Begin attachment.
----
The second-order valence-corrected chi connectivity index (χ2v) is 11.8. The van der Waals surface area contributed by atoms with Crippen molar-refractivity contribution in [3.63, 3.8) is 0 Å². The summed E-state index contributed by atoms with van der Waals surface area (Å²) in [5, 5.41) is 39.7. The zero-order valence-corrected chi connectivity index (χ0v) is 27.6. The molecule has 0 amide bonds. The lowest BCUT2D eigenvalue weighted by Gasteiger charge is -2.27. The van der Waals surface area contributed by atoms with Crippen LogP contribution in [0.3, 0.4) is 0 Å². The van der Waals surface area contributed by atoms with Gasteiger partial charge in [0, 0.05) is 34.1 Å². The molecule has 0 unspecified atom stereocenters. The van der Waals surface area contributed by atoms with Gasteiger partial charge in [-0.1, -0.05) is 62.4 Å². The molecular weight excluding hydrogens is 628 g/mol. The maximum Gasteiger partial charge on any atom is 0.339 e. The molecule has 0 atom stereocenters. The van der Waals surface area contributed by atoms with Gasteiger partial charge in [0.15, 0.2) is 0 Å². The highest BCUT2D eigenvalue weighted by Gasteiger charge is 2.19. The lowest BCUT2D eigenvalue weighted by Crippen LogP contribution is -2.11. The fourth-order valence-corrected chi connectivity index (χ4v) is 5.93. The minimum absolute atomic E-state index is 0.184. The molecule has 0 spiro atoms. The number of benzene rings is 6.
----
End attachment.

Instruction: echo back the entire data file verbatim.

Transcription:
The second-order valence-corrected chi connectivity index (χ2v) is 11.8. The van der Waals surface area contributed by atoms with Crippen molar-refractivity contribution in [3.63, 3.8) is 0 Å². The summed E-state index contributed by atoms with van der Waals surface area (Å²) in [5, 5.41) is 39.7. The zero-order valence-corrected chi connectivity index (χ0v) is 27.6. The molecule has 0 amide bonds. The lowest BCUT2D eigenvalue weighted by Gasteiger charge is -2.27. The van der Waals surface area contributed by atoms with Crippen LogP contribution in [0.3, 0.4) is 0 Å². The van der Waals surface area contributed by atoms with Gasteiger partial charge in [0, 0.05) is 34.1 Å². The molecule has 0 unspecified atom stereocenters. The van der Waals surface area contributed by atoms with Gasteiger partial charge in [-0.1, -0.05) is 62.4 Å². The molecular weight excluding hydrogens is 628 g/mol. The maximum Gasteiger partial charge on any atom is 0.339 e. The molecule has 0 atom stereocenters. The van der Waals surface area contributed by atoms with Gasteiger partial charge in [0.15, 0.2) is 0 Å². The highest BCUT2D eigenvalue weighted by Gasteiger charge is 2.19. The lowest BCUT2D eigenvalue weighted by Crippen LogP contribution is -2.11. The fourth-order valence-corrected chi connectivity index (χ4v) is 5.93. The minimum absolute atomic E-state index is 0.184. The molecule has 0 spiro atoms. The number of benzene rings is 6.